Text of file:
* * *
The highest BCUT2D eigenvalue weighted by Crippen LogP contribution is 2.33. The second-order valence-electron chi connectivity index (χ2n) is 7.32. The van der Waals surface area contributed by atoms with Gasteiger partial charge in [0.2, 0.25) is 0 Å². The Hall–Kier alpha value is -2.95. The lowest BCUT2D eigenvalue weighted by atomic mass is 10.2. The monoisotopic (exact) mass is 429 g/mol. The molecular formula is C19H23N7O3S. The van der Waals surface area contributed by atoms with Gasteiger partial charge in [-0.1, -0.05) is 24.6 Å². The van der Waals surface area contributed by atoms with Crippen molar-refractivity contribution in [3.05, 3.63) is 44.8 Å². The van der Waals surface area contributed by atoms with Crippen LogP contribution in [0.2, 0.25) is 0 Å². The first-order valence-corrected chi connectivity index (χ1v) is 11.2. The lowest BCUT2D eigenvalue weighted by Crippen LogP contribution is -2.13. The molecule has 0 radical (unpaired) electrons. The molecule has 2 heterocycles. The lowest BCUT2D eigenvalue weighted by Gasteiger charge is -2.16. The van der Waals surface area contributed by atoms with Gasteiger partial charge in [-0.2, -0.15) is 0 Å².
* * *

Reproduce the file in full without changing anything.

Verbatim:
The highest BCUT2D eigenvalue weighted by Crippen LogP contribution is 2.33. The second-order valence-electron chi connectivity index (χ2n) is 7.32. The van der Waals surface area contributed by atoms with Gasteiger partial charge in [0.2, 0.25) is 0 Å². The Hall–Kier alpha value is -2.95. The lowest BCUT2D eigenvalue weighted by atomic mass is 10.2. The monoisotopic (exact) mass is 429 g/mol. The molecular formula is C19H23N7O3S. The van der Waals surface area contributed by atoms with Gasteiger partial charge in [-0.1, -0.05) is 24.6 Å². The van der Waals surface area contributed by atoms with Crippen molar-refractivity contribution in [3.05, 3.63) is 44.8 Å². The van der Waals surface area contributed by atoms with Crippen LogP contribution in [0.2, 0.25) is 0 Å². The first-order valence-corrected chi connectivity index (χ1v) is 11.2. The lowest BCUT2D eigenvalue weighted by Crippen LogP contribution is -2.13. The molecule has 0 radical (unpaired) electrons. The molecule has 2 heterocycles. The lowest BCUT2D eigenvalue weighted by Gasteiger charge is -2.16. The van der Waals surface area contributed by atoms with Gasteiger partial charge in [-0.2, -0.15) is 0 Å².